2017年07月19日

Cuchulain's wounds Cuchulain


Then was Ferdiad angry. "That had Cuchulain no right to say! If it be true he said this thing, then will I fight with him to-morrow!"

At that Fergus left Ferdiad and Maeve, and went out in his chariot to tell Cuchulain what had happened.

"I give my word," exclaimed Cuchulain, "for my friend to come against me is not my wish!"

"Ferdiad's anger is stirred up," said Fergus, "and he has no fear of you."

"Be quiet," replied Cuchulain, "for I can stand against him anywhere!"

"It will go hard with you getting the better of him," answered Fergus, "for he has the strength of a hundred."

"My word and oath," said Cuchulain, "it is I who will be victorious over Ferdiad."

Then went Fergus joyfully back to the encampment. But Ferdiad, gloomy and heavy-hearted, slept only through the early part of the night. Toward the end of night he told his driver to harness his horses.

"Ferdiad," said the driver, "it would be better for you to stop here, for grief will come of that meeting with Cuchulain."

Yet the chariot was yoked and they went forward to the ford, and day and its full light came upon them there. Then Ferdiad slept while he waited for the coming of Cuchulain.

With the full light of day Cuchulain himself rose up, and said to his driver, "Laeg, yoke the chariot, for the man who comes to meet us to-day is an early riser."

[Pg 23]

"The horses are harnessed," answered Laeg.

With that Cuchulain leaped into the chariot, and about him shouted the people of the gods of Dana, and the witches and the fairies.

Then Ferdiad's driver heard them coming, the straining of the harness, the creaking of the chariot, the ringing of the armor and the shields, and the thunder of the horses' hoofs.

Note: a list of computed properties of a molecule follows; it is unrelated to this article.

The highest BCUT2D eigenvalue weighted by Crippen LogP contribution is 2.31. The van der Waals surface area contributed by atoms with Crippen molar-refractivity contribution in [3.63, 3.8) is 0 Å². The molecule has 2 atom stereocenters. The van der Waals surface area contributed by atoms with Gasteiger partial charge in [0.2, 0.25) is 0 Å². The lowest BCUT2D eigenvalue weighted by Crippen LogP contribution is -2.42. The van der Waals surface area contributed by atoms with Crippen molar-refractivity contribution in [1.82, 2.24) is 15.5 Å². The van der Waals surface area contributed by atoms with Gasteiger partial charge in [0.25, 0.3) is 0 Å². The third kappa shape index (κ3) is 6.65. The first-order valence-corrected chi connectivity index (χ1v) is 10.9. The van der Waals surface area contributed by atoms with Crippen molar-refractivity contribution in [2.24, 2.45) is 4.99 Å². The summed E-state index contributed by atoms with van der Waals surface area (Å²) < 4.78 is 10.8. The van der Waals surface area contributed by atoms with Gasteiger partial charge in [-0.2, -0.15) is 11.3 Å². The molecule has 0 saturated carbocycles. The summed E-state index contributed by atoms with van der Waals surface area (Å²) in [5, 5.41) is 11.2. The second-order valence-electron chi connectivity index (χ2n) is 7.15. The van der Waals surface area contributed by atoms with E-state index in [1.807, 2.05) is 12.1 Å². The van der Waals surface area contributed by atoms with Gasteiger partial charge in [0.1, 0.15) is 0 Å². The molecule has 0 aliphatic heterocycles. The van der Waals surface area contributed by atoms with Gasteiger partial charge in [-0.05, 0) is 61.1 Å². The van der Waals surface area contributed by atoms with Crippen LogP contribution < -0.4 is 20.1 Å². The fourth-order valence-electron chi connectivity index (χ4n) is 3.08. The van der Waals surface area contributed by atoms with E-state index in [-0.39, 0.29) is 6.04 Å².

"Good Ferdiad," said the driver, laying his hand upon his master, "rise up. Cuchulain comes, and he is coming not slowly, but quick as the wind or as water from a high cliff or like swift thunder."

And they saw Cuchulain coming, swooping down on them like a hawk from a cliff on a day of hard wind. Cuchulain drew up on the north side of the ford.

"I am happy at your coming," said Ferdiad.

"Till this day would I have been glad to hear that welcome," answered Cuchulain; "but now it is no longer the welcome of a friend."

Then each spoke unfriendly words and each began to boast.

"Before the setting of the sun to-night," said Ferdiad, "you will be fighting as with a mountain, and it is not white that battle will be."

"You are fallen into a gap of danger," answered Cuchulain, "and the end of your life has come."

"Leave off your boasting," shouted Ferdiad, "you heart of a bird in a cage, you giggling fellow."

[Pg 24]

But to this Cuchulain replied, "You were my heart companion, you were my people, you were my family—I never found one who was dearer."

"What is the use of this talk?" asked Ferdiad.

"Good Ferdiad," answered Cuchulain, "it is not right for you to come out against me through the meddling of Maeve. Do not break your oath not to fight with me. Do not break friendship. We were heart companions, comrades, and sharing one bed."

And Ferdiad answered: "Do not be remembering our companionship, for it will not protect you this day. It is I will give you your first wounds."

Then began they with their casting weapons—their round-handled spears and their little quill spears and their ivory-hilted knives and their ivory-hafted spears, and these weapons were flying to and fro like bees on the wing on a summer's day. Yet good as the throwing was, the defense was better, and neither hurt the other. There was no cast that did not hit the protecting shields, and by noon their weapons were all blunted against the faces and bosses of the shields.

So they left these weapons and took to their straight spears. And from the middle of midday till the fall of evening each threw spears at the other. But good as the defense was, in that time each wounded the other.

"Let us leave this, now," said Ferdiad.

Then each came to the other and put his hands[Pg 25] around the neck of the other and gave him three kisses. And that night one inclosure held their horses and at one fire sat their chariot-drivers. And of every healing herb that was put on  sent an equal share westward across the ford for the wounds of Ferdiad. And of food and drink Ferdiad sent a fair share northward to Cuchulain and his men.
posted by meimei51 at 11:52| Comment(0) | 日記 | 更新情報をチェックする
この記事へのコメント
コメントを書く
コチラをクリックしてください
×

この広告は180日以上新しい記事の投稿がないブログに表示されております。